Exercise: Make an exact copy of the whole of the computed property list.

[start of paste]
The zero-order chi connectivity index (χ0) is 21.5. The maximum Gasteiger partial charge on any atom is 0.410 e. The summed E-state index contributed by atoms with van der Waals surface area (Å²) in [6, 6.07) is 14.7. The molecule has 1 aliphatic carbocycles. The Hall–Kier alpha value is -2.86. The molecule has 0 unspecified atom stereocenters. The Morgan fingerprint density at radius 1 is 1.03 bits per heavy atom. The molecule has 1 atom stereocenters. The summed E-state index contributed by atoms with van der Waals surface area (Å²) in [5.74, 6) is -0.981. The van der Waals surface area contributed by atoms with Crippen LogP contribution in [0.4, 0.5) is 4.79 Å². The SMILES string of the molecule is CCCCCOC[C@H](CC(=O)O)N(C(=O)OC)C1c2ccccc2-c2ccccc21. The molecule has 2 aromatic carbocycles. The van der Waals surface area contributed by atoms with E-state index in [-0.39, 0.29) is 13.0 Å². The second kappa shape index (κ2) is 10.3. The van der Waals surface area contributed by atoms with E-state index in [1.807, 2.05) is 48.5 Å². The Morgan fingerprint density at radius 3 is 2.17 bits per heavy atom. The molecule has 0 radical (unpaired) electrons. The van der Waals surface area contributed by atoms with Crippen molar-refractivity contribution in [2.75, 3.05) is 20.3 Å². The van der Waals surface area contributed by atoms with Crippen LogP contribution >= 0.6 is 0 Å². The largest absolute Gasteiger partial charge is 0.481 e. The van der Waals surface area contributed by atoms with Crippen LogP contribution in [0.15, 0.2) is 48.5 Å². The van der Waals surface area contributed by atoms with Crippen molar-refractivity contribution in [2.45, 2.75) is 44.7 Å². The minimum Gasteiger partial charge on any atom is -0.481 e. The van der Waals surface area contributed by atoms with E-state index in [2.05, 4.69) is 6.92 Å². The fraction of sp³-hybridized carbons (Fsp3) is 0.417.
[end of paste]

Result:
The zero-order chi connectivity index (χ0) is 21.5. The maximum Gasteiger partial charge on any atom is 0.410 e. The summed E-state index contributed by atoms with van der Waals surface area (Å²) in [6, 6.07) is 14.7. The molecule has 1 aliphatic carbocycles. The Hall–Kier alpha value is -2.86. The molecule has 0 unspecified atom stereocenters. The Morgan fingerprint density at radius 1 is 1.03 bits per heavy atom. The molecule has 1 atom stereocenters. The summed E-state index contributed by atoms with van der Waals surface area (Å²) in [5.74, 6) is -0.981. The van der Waals surface area contributed by atoms with Crippen LogP contribution in [0.4, 0.5) is 4.79 Å². The SMILES string of the molecule is CCCCCOC[C@H](CC(=O)O)N(C(=O)OC)C1c2ccccc2-c2ccccc21. The molecule has 2 aromatic carbocycles. The van der Waals surface area contributed by atoms with E-state index in [-0.39, 0.29) is 13.0 Å². The second kappa shape index (κ2) is 10.3. The van der Waals surface area contributed by atoms with E-state index in [1.807, 2.05) is 48.5 Å². The Morgan fingerprint density at radius 3 is 2.17 bits per heavy atom. The molecule has 0 radical (unpaired) electrons. The van der Waals surface area contributed by atoms with Crippen molar-refractivity contribution in [2.75, 3.05) is 20.3 Å². The van der Waals surface area contributed by atoms with Crippen LogP contribution >= 0.6 is 0 Å². The largest absolute Gasteiger partial charge is 0.481 e. The van der Waals surface area contributed by atoms with Crippen LogP contribution in [0.15, 0.2) is 48.5 Å². The van der Waals surface area contributed by atoms with Crippen molar-refractivity contribution in [2.45, 2.75) is 44.7 Å². The minimum Gasteiger partial charge on any atom is -0.481 e. The van der Waals surface area contributed by atoms with E-state index in [2.05, 4.69) is 6.92 Å². The fraction of sp³-hybridized carbons (Fsp3) is 0.417.